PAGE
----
The conference comes after the Fed has held a series of more than 40 regional meetings this year on the matter. Federal Reserve Chairman Ben Bernanke (above left) has acknowledged that it is hard to tell whether the problem is more reflective of banks shying away from making loans to small business or a lack of demand from those companies. Many lawmakers on Capitol Hill have complained that small businesses that want to take out loans are having trouble getting them, while some banks say demand is weak. The Fed has urged banks to make loans to creditworthy small businesses. Lending to small businesses has declined even as the economy has improved. Lending has dropped from almost $700 billion in the second quarter of 2008, a period when the country was embroiled in a financial crisis, to $660 billion in the first quarter of this year.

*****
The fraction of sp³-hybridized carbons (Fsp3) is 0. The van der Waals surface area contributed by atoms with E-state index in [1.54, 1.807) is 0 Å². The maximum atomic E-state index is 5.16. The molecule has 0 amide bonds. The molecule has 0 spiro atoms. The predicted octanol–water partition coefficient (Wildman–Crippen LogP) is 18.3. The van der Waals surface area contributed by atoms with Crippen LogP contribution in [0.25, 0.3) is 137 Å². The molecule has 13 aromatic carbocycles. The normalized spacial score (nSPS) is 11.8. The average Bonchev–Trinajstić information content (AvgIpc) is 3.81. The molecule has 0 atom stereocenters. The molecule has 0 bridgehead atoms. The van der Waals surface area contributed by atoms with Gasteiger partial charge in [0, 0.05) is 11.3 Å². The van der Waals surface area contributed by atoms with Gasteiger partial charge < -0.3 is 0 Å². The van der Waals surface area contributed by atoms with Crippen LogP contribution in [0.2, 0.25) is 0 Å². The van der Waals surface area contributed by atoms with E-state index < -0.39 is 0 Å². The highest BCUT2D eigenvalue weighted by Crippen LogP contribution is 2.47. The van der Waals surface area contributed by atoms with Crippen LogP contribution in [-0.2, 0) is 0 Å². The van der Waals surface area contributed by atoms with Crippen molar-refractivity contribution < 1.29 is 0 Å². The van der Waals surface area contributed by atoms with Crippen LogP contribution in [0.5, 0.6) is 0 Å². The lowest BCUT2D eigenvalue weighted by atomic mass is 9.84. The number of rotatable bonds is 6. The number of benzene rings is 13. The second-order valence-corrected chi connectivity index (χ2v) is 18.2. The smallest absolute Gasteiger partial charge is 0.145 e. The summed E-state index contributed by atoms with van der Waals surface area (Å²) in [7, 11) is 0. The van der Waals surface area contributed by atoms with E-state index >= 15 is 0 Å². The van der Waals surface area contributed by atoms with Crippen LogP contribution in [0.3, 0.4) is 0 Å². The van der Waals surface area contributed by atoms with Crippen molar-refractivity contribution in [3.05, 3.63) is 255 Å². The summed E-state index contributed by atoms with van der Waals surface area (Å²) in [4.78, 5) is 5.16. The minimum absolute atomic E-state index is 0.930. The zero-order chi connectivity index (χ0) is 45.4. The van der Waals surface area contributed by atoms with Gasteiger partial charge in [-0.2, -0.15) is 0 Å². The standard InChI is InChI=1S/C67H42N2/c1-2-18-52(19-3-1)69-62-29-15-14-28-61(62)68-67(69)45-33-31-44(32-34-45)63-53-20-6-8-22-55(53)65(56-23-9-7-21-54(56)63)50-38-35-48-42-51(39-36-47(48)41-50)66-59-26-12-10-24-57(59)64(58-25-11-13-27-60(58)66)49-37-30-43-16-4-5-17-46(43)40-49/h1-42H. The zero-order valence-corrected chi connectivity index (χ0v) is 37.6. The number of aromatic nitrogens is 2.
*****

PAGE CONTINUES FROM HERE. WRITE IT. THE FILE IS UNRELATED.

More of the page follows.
The amount of money that is wasted by the Federal Reserve, and central banking in general (excluding the actual process itself) is fairly phenomenal. Here we have the Fed holding 40 – count 'em, 40 – regional meetings about stimulating small business lending. What is said in these meetings? Here's what Ben Bernanke, chairman of the Federal Reserve, should say, though we are sure he doesn't:

"Hello, folks. It is true that the Federal Reserve in particular and central banks generally managed to cause the greatest financial crisis since the Great Depression by printing endless amounts of paper money. These caused businesses, large and small, to misread economic signals and led to widespread mal-investment. Businesses borrowed when they should have saved and expanded when they should have hunkered down. As a result, many businesses, large and small ended up in deep trouble when the downturn hit. Here at the Fed, we helped organize a rescure for large businesses, especially in the financial industry. But we sure didn't do anything for the entrepreneur and small businessman. That's why many of them went out of businesses. Now we're holding meetings to discuss the problem – one which, admittedly, we caused."